The United States has the deepest, most liquid capital markets in the world, attracting issuers from across the globe. To sell to US investors, these issuers must comply with US securities laws, entailing a more rigorous diligence and disclosure process. Issuers must weigh the benefits of increased demand against the additional costs, but the outcome should not depend on whether the bonds will be green or otherwise have sustainability credentials.

The US securities laws that apply to bond deals include a variety of rules on who can issue and purchase bonds, such as the registration requirements in the Securities Act of 1933, the Trust Indenture Act of 1939, and the Investment Company Act of 1940. But the real concern for bond issuers and underwriters is the threat of investors claiming securities fraud under the Securities Exchange Act of 1934, using “Rule 10b-5.” In general, a plaintiff is entitled to damages under Rule 10b-5 if a bond issuer or underwriter misrepresented or omitted a material fact in connection with the purchase or sale of the bond, with the intent to deceive or with recklessness, and the plaintiff lost money by relying on that misrepresentation or omission. This right to litigate for “material omissions” does not exist in most other jurisdictions, even where contractual fraud claims are possible. To avoid lawsuits under Rule 10b-5, issuers and underwriters (and their legal counsel) typically spend more time and effort (relative to deals not sold to US investors) investigating the affairs of the issuer and ensuring the offering disclosure is sufficiently robust.

Rule 10b-5 applies to the sale of any security, including a green bond. Green bonds, for the less familiar, are constituted by disclosure. The issuer informs potential purchasers of how the bond connects to certain underlying sustainable activities, but the bond itself does not include contractual agreements related to the sustainability credential. Most often, the issuer tells the market the proceeds will be used to finance projects that meet defined sustainability criteria, thereby justifying the credential. National laws do not define what may be labelled with sustainability credentials (outside of certain issuers in China) and the market polices the boundaries of what constitutes “green” or “sustainable” underlying activities. One of the key benefits of issuing a green bond is to maximize and diversify investor demand.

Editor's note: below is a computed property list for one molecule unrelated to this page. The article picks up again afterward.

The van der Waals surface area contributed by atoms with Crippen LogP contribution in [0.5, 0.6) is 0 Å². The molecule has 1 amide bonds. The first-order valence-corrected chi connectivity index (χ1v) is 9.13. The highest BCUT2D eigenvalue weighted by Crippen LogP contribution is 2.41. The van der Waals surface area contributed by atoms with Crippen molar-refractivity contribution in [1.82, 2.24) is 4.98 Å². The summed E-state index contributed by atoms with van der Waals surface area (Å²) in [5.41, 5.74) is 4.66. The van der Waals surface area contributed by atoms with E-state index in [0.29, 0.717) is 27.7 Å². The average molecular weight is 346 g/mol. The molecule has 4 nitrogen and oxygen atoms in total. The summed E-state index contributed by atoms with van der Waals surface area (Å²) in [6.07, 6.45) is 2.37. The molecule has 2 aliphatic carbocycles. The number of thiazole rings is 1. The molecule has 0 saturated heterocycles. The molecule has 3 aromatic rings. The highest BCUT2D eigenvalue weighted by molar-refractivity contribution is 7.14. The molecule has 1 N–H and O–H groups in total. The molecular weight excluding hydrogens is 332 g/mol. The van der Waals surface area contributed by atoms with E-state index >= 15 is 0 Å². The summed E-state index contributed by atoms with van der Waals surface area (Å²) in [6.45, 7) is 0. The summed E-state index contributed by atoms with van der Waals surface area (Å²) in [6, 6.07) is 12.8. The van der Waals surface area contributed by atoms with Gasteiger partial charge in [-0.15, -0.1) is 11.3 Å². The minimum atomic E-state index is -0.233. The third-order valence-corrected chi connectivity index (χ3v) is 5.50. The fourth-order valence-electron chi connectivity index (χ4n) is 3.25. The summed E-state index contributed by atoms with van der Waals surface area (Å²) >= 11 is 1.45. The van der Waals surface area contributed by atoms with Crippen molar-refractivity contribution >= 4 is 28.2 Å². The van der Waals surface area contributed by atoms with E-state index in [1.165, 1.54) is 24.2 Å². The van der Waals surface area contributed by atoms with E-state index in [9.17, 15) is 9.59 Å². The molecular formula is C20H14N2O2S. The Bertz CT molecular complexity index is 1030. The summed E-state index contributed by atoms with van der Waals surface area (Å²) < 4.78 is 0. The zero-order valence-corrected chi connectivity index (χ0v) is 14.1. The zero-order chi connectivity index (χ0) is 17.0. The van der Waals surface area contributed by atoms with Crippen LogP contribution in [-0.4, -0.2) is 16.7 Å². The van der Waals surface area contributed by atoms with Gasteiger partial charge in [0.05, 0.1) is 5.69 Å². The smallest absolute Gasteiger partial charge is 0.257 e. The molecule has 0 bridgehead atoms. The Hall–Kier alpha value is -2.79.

The main Rule 10b-5 risk, as it applies to green bonds, is therefore that an investor will purchase a green bond in reliance on intentionally or recklessly misleading disclosure related to the sustainability credentials and then lose money when the revelation of such misleading disclosure leads to a drop in the resale value of the bonds. This could certainly happen, just as any securities issuance could involve fraud and bad actors. But this is far from an unmanageable risk for green bond issuers and underwriters in good faith. In fact, because green bonds are disclosure based, issuers can minimize Rule 10b-5 risks with a few common sense principles.

  1. Green bond issuers should describe, not characterize, the underlying sustainable activity. Descriptions, such as “the proceeds will finance geothermal energy projects,” provide a verifiable basis for investors to decide whether to buy a bond. Characterizations, such as “the proceeds will finance sustainable energy projects,” are more open to challenge as reasonable minds can differ on what projects would be eligible.
  2. Green bond issuers should disclose the risks related to the sustainability credentials. The risks may include that positive sustainability outcomes will not be achieved, such as planned carbon dioxide emissions not taking place. The risks could also include that the sustainability credentials will not satisfy the investor’s particular requirements, such as the proceeds financing nuclear energy when the investor disagrees with characterizing such use as sustainable. Finally, the risks could include that the market may not agree, or may later cease to agree, that the sustainability credentials are appropriate.
  3. Avoid omissions of disclosure that would be material to the sustainability credentials. Green bond issuers may be tempted to emphasize the positive and omit the environmentally questionable aspects of their operations, but such omissions open the door to Rule 10b-5 risks.

Ensuring that the issuer’s disclosure conforms to the above also helps underwriters reduce their Rule 10b-5 risks. Underwriters have an additional way to reduce their risks related to green bond issuances, which is by demonstrating they performed due diligence and therefore cannot be considered reckless with respect to any misrepresentation or omission. To do so, underwriters should ensure that their diligence of a green bond issuance covers not only customary commercial and financial aspects of an issuer’s operations, but also the aspects relevant to the sustainability credential. Underwriters can look for instances of past malfeasance, undisclosed negative externalities, impracticable plans or other red flags to ensure that the sustainability credentials are credible.

In deciding whether to sell to US investors, bond issuers should weigh the benefits of uniquely deep and liquid capital markets against the costs of complying with the US legal regime. When that regime is understood properly, however, bond issuers should not be deterred from adding a green label. The benefits of doing so, including maximizing and diversifying investor demand, are similar to the benefits of accessing the US capital markets and require little if any marginal effort.